Provided by SEPTA:
Rail trespassing is one of the top safety issues for transit organizations across the country. SEPTA and transportation companies throughout the United States are partnering with Operation Lifesaver Inc. and the U.S. Department of Transportation for the first national “Rail Safety Week”, September 24-30, 2017.
According to Operation Lifesaver, in the United States, a person or vehicle is struck by a train every three hours. The Federal Railroad Administration recorded more than 2,000 highway-rail grade crossing collisions and almost 1,000 pedestrian rail trespass casualties throughout the United States in 2016.
“Rail Safety Week is aimed at reducing the number of injuries and fatalities around railroad tracks and grade crossings by educating pedestrians and motorists on how to be safe when walking or driving near railroad and rail transit tracks and facilities,” said Jim Fox, SEPTA’s Assistant General Manager of System Safety. “Trains can run on any track and in any direction at any time. Also, don’t assume that trains only run according to a published schedule.”
If you think you can listen for the sound of a train to know when to clear the tracks, think again. “Today’s trains aren’t loud. Electric vehicles and welded rails mean trains no longer make that clickety-clack noise. You won’t know the train is coming until it’s too late to get out of the way,” said Fox.
SEPTA’s trains can weigh one million pounds and it takes a considerable distance for one to come to a complete stop even when traveling at a moderate speed. At railroad grade crossings, closing gates, warning bells and flashing lights indicate that the train – or trains in multiple track territory – is approaching and has the right of way. Drivers that pass through flashers or crossing gates are in violation of motor vehicle laws and are subject to heavy fines.
“We’ve seen an increase in our grade crossing gates being hit by motorists,” said SEPTA General Manager Jeffrey D. Knueppel. “Just one of these incidents could be catastrophic if a car finds itself in the path of an oncoming train.”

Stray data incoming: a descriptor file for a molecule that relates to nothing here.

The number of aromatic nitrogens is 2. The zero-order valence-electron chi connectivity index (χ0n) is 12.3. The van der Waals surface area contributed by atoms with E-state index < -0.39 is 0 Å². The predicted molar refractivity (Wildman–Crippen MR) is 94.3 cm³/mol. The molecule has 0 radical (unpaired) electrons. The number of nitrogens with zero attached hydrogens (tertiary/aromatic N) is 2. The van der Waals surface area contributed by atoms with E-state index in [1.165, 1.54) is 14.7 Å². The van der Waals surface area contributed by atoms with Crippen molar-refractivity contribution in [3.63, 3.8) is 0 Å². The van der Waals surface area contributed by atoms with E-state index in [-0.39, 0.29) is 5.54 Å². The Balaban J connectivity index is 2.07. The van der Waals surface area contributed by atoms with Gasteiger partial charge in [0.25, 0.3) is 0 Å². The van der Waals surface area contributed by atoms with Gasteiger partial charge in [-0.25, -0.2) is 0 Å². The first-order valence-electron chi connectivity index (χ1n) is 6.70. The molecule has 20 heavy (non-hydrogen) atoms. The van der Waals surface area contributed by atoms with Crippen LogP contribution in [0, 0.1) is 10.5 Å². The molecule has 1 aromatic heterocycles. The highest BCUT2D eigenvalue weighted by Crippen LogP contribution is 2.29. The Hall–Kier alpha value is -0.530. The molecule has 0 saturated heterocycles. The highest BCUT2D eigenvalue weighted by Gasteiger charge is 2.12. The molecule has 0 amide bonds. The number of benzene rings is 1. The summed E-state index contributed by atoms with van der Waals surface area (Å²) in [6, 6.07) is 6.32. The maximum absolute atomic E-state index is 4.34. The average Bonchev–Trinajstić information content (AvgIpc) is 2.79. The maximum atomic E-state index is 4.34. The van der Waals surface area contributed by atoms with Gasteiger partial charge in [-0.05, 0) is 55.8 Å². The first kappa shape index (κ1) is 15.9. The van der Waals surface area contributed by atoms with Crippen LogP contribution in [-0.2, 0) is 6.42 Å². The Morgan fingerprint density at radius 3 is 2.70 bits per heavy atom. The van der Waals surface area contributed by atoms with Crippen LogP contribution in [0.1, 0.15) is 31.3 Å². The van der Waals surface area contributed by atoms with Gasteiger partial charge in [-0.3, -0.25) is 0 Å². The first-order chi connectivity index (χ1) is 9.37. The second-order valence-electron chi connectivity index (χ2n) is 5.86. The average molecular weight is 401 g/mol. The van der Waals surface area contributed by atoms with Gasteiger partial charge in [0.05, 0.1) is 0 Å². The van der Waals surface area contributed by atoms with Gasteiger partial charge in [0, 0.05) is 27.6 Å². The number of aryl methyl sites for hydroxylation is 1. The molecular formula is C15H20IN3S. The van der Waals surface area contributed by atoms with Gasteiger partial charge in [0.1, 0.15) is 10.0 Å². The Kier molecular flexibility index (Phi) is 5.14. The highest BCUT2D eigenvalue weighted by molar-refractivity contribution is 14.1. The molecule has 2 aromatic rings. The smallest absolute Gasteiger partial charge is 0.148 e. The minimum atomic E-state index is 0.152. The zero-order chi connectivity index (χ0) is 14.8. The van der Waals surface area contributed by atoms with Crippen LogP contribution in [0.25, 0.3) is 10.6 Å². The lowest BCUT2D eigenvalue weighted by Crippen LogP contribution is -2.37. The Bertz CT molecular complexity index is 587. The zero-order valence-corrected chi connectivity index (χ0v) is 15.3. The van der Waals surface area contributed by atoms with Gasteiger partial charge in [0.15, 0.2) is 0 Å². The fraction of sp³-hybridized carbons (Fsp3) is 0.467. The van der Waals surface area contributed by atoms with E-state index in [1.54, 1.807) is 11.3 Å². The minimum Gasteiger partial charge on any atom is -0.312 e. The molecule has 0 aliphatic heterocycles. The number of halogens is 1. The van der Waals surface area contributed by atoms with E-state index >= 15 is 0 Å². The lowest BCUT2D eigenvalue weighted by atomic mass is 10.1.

Road markers indicate the safest distance for vehicles to stop from the grade crossing when the gates are down. “Never travel into a crossing until the flashing lights go out completely,” said Knueppel. “There may be a second train coming from the opposite direction that will re-activate the gates.” Motorists should not drive onto the tracks at a grade crossing unless they have ample space to pull ahead.
In addition to a week-long education and social media campaign with messaging to raise awareness about safe behavior around all types of rail, the keystone event of Rail Safety Week will be “Transit Safety Thursday”. On Thursday, September 28, SEPTA’s System Safety officers and employee ambassadors will conduct Safety Blitzes at several SEPTA Regional Rail stations during the morning rush hour. From 6:30-8:30 a.m., SEPTA representatives will distribute educational materials and answer safety questions at Lansdale, North Wales, Primos, Conshohocken, Hatboro and Philmont Stations – stations all located in close proximity to grade crossings.
SEPTA System Safety officers will wrap up Transit Safety Thursday with a Safety Blitz at the Leamy Avenue, Saxer Avenue and Woodland Avenue Stations along the Authority’s Route 101 Trolley Line in Springfield, Delaware County from 2-3:45 p.m. E.T. Richardson Middle School, Springfield Senior High School and St. Francis of Assisi Parish School are located within close proximity of the trolley stations and SEPTA representatives will use the Blitz to teach local students about the dangers of rail transit trespassing.
SEPTA’s participation in Rail Safety Week is an extension of the Authority’s Safety Blitz education program. “At least once a month, our safety officers and police officers visit railroad, rail transit and bus stations across the Authority, reviewing regulations and precautions with thousands of customers,” said Fox. “We often visit locations as a result of community request or stations that have had a high volume of customers or trespassers.” SEPTA offers rail safety tips and videos on its website. The Authority’s System Safety Department also makes Operation Lifesaver rail safety presentations to students from kindergarten through high school and to a wide variety of audiences such as hearing and visually impaired adults, driver’s education students, emergency responders and professional drivers. SEPTA offers the presentations free of charge to school and community groups.